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  #1  
Old 22-12-2010
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Join Date: Jul 2010
Posts: 75
MySQL: Entering data in tables

Data entry in a table is via the INSERT statement. Obviously we need to have permission to INSERT on the table. Let us see what we can use different syntax:
Code:
INSERT [LOW_PRIORITY | DELAYED | HIGH_PRIORITY] [IGNORE] 
[INTO] tbl_name [(col_name ,...)] 
VALUES ({expression | DEFAULT },...),(...),... 
[ON DUPLICATE KEY UPDATE col_name = expression, ... ]
With this syntax we can use one or more rows in the table. Before the VALUES clause can specify the column names affected by the INSERT statement: these names will correspond to the values included in parentheses after each VALUES. To insert multiple rows will use more than one pair of parentheses after VALUES. If you do not specify a column list, we provide a value for each column in the order they are defined.
Code:
INSERT [LOW_PRIORITY | DELAYED | HIGH_PRIORITY] [IGNORE] 
[INTO] tbl_name 
December column_name = {expression | DEFAULT}, ... 
[ON DUPLICATE KEY UPDATE col_name = expression, ... ]
In this case we use the SET clause to explicitly assign a value to each column indicated.
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  #2  
Old 22-12-2010
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Join Date: Jul 2010
Posts: 75
Re: MySQL: Entering data in tables

Code:
INSERT [LOW_PRIORITY | HIGH_PRIORITY] [IGNORE] 
[INTO] tbl_name [(col_name ,...)] 
SELECT ... 
[ON DUPLICATE KEY UPDATE col_name = expression, ... ]
Here we use a SELECT to directly supply values to the new table. With this system you can insert multiple rows. As in the first case, you can list the columns involved, otherwise the SELECT must provide values for all columns. Now let's see the function of various terms used:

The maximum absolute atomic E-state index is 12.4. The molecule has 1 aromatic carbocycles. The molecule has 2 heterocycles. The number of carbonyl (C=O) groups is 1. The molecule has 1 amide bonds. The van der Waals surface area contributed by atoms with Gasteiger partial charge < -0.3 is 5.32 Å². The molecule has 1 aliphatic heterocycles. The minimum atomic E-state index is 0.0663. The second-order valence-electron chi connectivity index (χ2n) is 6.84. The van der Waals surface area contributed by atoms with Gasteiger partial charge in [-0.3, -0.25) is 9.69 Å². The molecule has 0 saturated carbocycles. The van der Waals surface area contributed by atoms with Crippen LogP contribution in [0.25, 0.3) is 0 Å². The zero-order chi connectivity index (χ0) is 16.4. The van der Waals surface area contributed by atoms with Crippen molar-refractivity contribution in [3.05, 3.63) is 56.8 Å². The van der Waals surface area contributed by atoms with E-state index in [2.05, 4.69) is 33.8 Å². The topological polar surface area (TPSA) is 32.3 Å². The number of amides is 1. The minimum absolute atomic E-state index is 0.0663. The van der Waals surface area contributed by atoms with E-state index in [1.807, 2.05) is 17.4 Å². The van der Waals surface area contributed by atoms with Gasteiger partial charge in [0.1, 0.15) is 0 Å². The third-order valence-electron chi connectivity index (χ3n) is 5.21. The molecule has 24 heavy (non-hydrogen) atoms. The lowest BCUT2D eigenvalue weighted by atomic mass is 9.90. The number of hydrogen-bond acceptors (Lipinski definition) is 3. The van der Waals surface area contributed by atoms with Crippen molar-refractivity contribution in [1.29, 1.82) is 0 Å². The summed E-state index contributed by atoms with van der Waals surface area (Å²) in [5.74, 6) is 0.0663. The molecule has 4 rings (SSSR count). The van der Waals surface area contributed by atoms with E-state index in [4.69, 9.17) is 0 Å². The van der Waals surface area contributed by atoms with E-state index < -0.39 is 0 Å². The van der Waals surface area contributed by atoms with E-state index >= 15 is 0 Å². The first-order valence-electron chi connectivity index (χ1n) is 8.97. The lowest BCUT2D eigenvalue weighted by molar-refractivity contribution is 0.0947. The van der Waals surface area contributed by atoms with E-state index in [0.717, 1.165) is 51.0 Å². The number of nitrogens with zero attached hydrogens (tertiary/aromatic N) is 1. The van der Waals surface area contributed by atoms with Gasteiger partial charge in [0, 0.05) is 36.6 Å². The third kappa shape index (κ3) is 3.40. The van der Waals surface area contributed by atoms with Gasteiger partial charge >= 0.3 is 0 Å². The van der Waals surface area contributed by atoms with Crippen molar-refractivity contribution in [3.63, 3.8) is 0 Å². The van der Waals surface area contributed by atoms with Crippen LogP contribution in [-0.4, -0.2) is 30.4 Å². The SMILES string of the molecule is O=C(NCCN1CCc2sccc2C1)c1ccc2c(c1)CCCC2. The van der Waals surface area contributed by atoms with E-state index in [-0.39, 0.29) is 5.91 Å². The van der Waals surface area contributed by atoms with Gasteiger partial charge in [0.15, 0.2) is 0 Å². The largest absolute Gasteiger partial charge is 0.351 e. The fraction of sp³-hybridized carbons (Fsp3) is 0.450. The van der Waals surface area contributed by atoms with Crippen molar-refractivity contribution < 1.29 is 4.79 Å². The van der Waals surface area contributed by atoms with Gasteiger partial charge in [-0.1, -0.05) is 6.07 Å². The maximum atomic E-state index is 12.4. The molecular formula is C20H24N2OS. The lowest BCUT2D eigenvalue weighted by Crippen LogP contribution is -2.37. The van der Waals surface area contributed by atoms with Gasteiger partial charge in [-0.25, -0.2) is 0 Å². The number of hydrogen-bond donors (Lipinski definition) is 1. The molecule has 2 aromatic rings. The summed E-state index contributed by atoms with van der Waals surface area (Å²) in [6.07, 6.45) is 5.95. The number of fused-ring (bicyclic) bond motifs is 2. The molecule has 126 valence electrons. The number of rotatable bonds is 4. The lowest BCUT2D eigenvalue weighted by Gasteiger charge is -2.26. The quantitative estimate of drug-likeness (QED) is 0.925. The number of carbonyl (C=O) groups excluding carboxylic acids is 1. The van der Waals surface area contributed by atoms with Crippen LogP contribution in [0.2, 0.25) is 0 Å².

• LOW PRIORITY: The inclusion is not made until there are customers who read on the table involved, this can also lead to long waits.
  • DELAYED: in this case the insertion is delayed until the table is not free. The difference with the previous case is that the client is given the go ahead immediately, and the lines are kept to be included in a buffer managed by the server until the time of actual writing. Of course the lines will not be visible until a SELECT will not be placed on the table.
  • HIGH PRIORITY: cancel the effect of a possible option - low-priority-updates that were active on the server.
  • IGNORE: can handle errors that occur during insertion (duplicate keys or invalid values) instead of throwing fatal error, the records with double keys are simply discarded as invalid values are "adjusted" to the maximum value next.
  • ON DUPLICATE KEY UPDATE: If you detect a key double the specified instruction is executed on the existing line. With this option you can not use DELAYED.
These values in the table with the first two syntax can be indicated by constants or expressions, or by calling explicitly DEFAULT. The default is also used for columns not specified. However, in strict mode, you must specify values for all columns that have no explicit default, otherwise you will get an error.
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  #3  
Old 22-12-2010
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Join Date: Jul 2010
Posts: 75
Re: MySQL: Entering data in tables

AUTO_INCREMENT columns are measured automatically, showing NULL (or omitted). To know the value generated may be used after the insertion, LAST_INSERT_ID () which returns the last value created during the current connection. In addition to the INSERT, REPLACE, MySQL offers education, which is an extension to the SQL standard and can replace existing rows with the rows inserted if there is a situation of dual key. In practice, using REPLACE, if you can not insert a row because a PRIMARY KEY or a UNIQUE index already exists on the table, MySQL deletes the old row and insert the new one. This behavior is opposite to that of INSERT IGNORE, with which the new line to be discarded.

To make a REPLACE we have permission to INSERT and DELETE statements, the syntax is almost identical to those of the INSERT, Let's see:

Code:
REPLACE [LOW_PRIORITY | DELAYED] 
[INTO] tbl_name [(col_name ,...)] 
VALUES ({expression | DEFAULT },...),(...),... 
or 
REPLACE [LOW_PRIORITY | DELAYED] 
[INTO] tbl_name 
December column_name = {expression | DEFAULT}, ... 
or 
REPLACE [LOW_PRIORITY | DELAYED] 
[INTO] tbl_name [(col_name ,...)] 
SELECT ...
Another way to insert data into a table that allows us to import a text file: LOAD DATA INFILE. Let's see the syntax:
Code:
LOAD DATA [LOW_PRIORITY | Concurrent] [LOCAL] INFILE 'file_name. Txt' 
[REPLACE | IGNORE] 
INTO TABLE table_name 
[FIELDS 
[TERMINATED BY 'string'] 
[[Optionally] ENCLOSED BY 'char'] 
[ESCAPED BY 'char'] 
] 
[LINES 
[STARTING BY 'string'] 
[TERMINATED BY 'string'] 
] 
[IGNORE number LINES] 
[(Name_column_o_variable ,...)] 
[SET col_name = expression ,...)]
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